> 2014 coal electricity generation:77,510 GWh > 2014 total electricity generation:81,162 GWh > Coal as pct. total electricity generation: 95.5% > Natural Gas as pct. electricity generation: 0.8%
Last year, West Virginia generated the 19th most energy out of all states, producing roughly 81 thousand GWh. The state, however, generated the seventh most energy from coal, or 77,510 GWh. This amounted to 95.5% of West Virginia’s electricity generation, making West Virginia the most coal-dependent state in the country. This may not be surprising given the scope of the state’s coal mining industry. The state’s Appalachian Plateau region contains rich natural gas and coal deposits, and no state east of the Mississippi yields more coal each year than West Virginia. Roughly a quarter of the state’s coal stays in West Virginia, and the rest is shipped elsewhere to be turned into electricity. Consequently, while the state has just 0.5% of the country’s population, its resources are used to generate about 5% of total U.S. energy production.
> 2014 coal electricity generation:80,067 GWh > 2014 total electricity generation:221,709 GWh > Coal as pct. total electricity generation: 36.1% > Natural Gas as pct. electricity generation: 23.7%
Home to the coal-rich Appalachian Mountains, Pennsylvania is one of the largest coal-producing states in the country. Pennsylvania exported nearly $1.6 billion worth of coal in 2014 alone. The state is also one of the biggest consumers of coal in the country, and much of the coal mined in Pennsylvania stays there. The state generated 80,067 GWh from coal in 2014, the sixth highest amount of any state in the country. Despite its high coal consumption, Pennsylvania has a relatively diverse energy mix. Just over 36% of the Pennsylvania’s energy came from coal, while 35.5% came from nuclear power, and 23.7% came from natural gas. Between nuclear power, natural gas, and coal, Pennsylvania is the leading energy producer in the eastern U.S.
> 2014 coal electricity generation:83,497 GWh > 2014 total electricity generation:90,737 GWh > Coal as pct. total electricity generation: 92.0% > Natural Gas as pct. electricity generation: 2.7%
With 92% of Kentucky’s electricity coming from coal, only West Virginia relies more heavily on coal to keep the lights on. The state is the third largest producer of coal behind West Virginia and Wyoming, and one out of every four coal mines in the country can be found within the state. Roughly two-thirds of all coal mined in the state is exported. Apart from a small amount of hydroelectric energy, the state has almost no renewable energy generation at all.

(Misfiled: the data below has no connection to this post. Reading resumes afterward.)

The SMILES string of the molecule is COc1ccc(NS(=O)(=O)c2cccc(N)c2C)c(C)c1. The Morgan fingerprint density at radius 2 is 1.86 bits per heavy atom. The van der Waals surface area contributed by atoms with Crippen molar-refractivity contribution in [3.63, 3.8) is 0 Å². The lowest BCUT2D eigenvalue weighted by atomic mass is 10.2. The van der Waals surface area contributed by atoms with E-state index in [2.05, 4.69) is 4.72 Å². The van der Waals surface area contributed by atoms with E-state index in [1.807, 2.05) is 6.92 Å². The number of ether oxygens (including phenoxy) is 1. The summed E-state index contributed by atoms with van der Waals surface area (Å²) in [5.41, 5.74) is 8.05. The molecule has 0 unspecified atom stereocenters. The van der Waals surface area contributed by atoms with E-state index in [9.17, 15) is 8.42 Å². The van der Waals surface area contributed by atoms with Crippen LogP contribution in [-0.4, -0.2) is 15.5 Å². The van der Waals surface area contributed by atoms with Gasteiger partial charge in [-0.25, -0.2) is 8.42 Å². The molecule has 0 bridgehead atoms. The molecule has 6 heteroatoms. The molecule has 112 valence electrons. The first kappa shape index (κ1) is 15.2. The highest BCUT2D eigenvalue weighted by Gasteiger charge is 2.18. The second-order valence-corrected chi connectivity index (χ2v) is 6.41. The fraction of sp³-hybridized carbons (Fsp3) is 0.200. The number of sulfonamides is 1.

> 2014 coal electricity generation:87,371 GWh > 2014 total electricity generation:202,352 GWh > Coal as pct. total electricity generation: 43.2% > Natural Gas as pct. electricity generation: 2.7%
The fifth most populous state in the country, Illinois is a large consumer of energy. The state generated, 87.4 million MwH from 57.4 million tons of coal last year. Over the course of the last decade, nuclear power and coal have been alternating as the state’s the leading energy source. Last year, however, more than 48% of the Illinois’ electricity came from nuclear power, while 43.2% came from coal. No other state in the country derives more electricity from nuclear power, and only three other states derived more electricity from coal in 2014.
> 2014 coal electricity generation:90,163 GWh > 2014 total electricity generation:134,602 GWh > Coal as pct. total electricity generation: 67.0% > Natural Gas as pct. electricity generation: 17.6%
Ohio is one of the largest generators of coal-based electricity in the country, with more than 90,000 GWh produced in 2014, which accounted for approximately 6% of all the electricity generated by coal in the country. Still, like the country as a whole, Ohio began to shift its reliance on coal in favor of natural gas. In 2003, 91.9% of the state’s electricity came from coal, while just 1.2% was derived from natural gas. Last year, 67% of the state’s energy came from coal, while 17.6% of the state’s energy generation was generated by natural gas. While Ohio has substantial coal mines, representing approximately 2% of the country’s total proved coal reserves, it imports approximately half of all the coal it uses, primarily from West Virginia.
> 2014 coal electricity generation:97,729 GWh > 2014 total electricity generation:115,634 GWh > Coal as pct. total electricity generation: 84.5% > Natural Gas as pct. electricity generation: 8.3%
One of the nation’s top coal producers, about two-thirds of the coal mined in Indiana never leaves the state. Contributing to nearly 85% of the state’s total energy, coal is disproportionately represented in Indiana’s the energy mix. In 2014, the state consumed 48.9 million tons of coal, producing a total 97.7 million MwH. As in many other states, the consumption of natural gas is on the rise in Indiana. While natural gas produced only 1.9% of the state’s energy in 2004, a decade later, more than 8% of electricity in Indiana was generated by natural gas. Texas is the only state that consumes more coal than Indiana.
> 2014 coal electricity generation:148,174 GWh > 2014 total electricity generation:437,236 GWh > Coal as pct. total electricity generation: 33.9% > Natural Gas as pct. electricity generation: 46.8%
The second largest state in the country, both by population and land area, Texas leads the nation in both energy production and energy consumption. In 2014, Texas consumed 102.7 million tons of coal, producing a total of 148.2 million MwH. Even though Texas generates more electricity from coal than any other state, coal is not the largest contributor to the state’s energy production. Nearly 47% of energy in Texas was generated by natural gas. Coal accounted for about 34% of the state’s energy mix. In order to meet the high energy demand across the state, Texas is also at the forefront of one renewable energy source. Last year, the state generated 37,400 GWh from wind, more than any other state in the country.